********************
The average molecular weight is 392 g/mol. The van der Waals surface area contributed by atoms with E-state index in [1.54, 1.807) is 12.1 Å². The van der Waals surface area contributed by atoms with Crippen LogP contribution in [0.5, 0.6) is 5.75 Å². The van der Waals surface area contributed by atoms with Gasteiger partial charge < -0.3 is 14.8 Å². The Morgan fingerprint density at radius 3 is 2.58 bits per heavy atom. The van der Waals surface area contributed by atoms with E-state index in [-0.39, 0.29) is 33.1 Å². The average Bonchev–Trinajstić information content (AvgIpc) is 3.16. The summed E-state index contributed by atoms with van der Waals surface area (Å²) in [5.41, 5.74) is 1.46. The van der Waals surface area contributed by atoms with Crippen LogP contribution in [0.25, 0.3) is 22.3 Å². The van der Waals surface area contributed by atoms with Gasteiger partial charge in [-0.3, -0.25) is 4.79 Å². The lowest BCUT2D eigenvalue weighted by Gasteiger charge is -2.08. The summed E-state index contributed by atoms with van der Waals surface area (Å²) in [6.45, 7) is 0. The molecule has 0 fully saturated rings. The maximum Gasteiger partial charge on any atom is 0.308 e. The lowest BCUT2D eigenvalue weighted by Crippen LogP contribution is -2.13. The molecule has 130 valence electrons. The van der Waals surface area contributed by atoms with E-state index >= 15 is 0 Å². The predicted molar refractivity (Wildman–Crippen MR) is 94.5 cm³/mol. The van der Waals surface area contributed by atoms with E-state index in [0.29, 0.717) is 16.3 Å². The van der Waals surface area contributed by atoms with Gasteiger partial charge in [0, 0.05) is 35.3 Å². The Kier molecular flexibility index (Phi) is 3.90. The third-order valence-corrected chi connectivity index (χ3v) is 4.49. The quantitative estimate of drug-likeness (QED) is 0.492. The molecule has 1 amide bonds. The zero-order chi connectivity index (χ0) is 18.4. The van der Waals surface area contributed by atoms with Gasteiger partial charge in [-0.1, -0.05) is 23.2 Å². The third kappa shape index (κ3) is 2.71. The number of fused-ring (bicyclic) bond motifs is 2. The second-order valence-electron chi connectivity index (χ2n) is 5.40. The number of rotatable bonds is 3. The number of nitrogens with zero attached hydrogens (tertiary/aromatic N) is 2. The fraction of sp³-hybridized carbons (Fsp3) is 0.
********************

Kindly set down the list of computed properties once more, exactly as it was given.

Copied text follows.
The average molecular weight is 392 g/mol. The van der Waals surface area contributed by atoms with E-state index in [1.54, 1.807) is 12.1 Å². The van der Waals surface area contributed by atoms with Crippen LogP contribution in [0.5, 0.6) is 5.75 Å². The van der Waals surface area contributed by atoms with Gasteiger partial charge < -0.3 is 14.8 Å². The Morgan fingerprint density at radius 3 is 2.58 bits per heavy atom. The van der Waals surface area contributed by atoms with E-state index in [-0.39, 0.29) is 33.1 Å². The average Bonchev–Trinajstić information content (AvgIpc) is 3.16. The summed E-state index contributed by atoms with van der Waals surface area (Å²) in [5.41, 5.74) is 1.46. The van der Waals surface area contributed by atoms with Crippen LogP contribution in [0.25, 0.3) is 22.3 Å². The van der Waals surface area contributed by atoms with Gasteiger partial charge in [-0.3, -0.25) is 4.79 Å². The lowest BCUT2D eigenvalue weighted by Gasteiger charge is -2.08. The summed E-state index contributed by atoms with van der Waals surface area (Å²) in [6.45, 7) is 0. The molecule has 0 fully saturated rings. The maximum Gasteiger partial charge on any atom is 0.308 e. The lowest BCUT2D eigenvalue weighted by Crippen LogP contribution is -2.13. The molecule has 130 valence electrons. The van der Waals surface area contributed by atoms with E-state index >= 15 is 0 Å². The predicted molar refractivity (Wildman–Crippen MR) is 94.5 cm³/mol. The van der Waals surface area contributed by atoms with E-state index in [0.29, 0.717) is 16.3 Å². The van der Waals surface area contributed by atoms with Gasteiger partial charge in [0, 0.05) is 35.3 Å². The Kier molecular flexibility index (Phi) is 3.90. The third-order valence-corrected chi connectivity index (χ3v) is 4.49. The quantitative estimate of drug-likeness (QED) is 0.492. The molecule has 1 amide bonds. The zero-order chi connectivity index (χ0) is 18.4. The van der Waals surface area contributed by atoms with Gasteiger partial charge in [-0.1, -0.05) is 23.2 Å². The third kappa shape index (κ3) is 2.71. The number of fused-ring (bicyclic) bond motifs is 2. The second-order valence-electron chi connectivity index (χ2n) is 5.40. The number of rotatable bonds is 3. The number of nitrogens with zero attached hydrogens (tertiary/aromatic N) is 2. The fraction of sp³-hybridized carbons (Fsp3) is 0.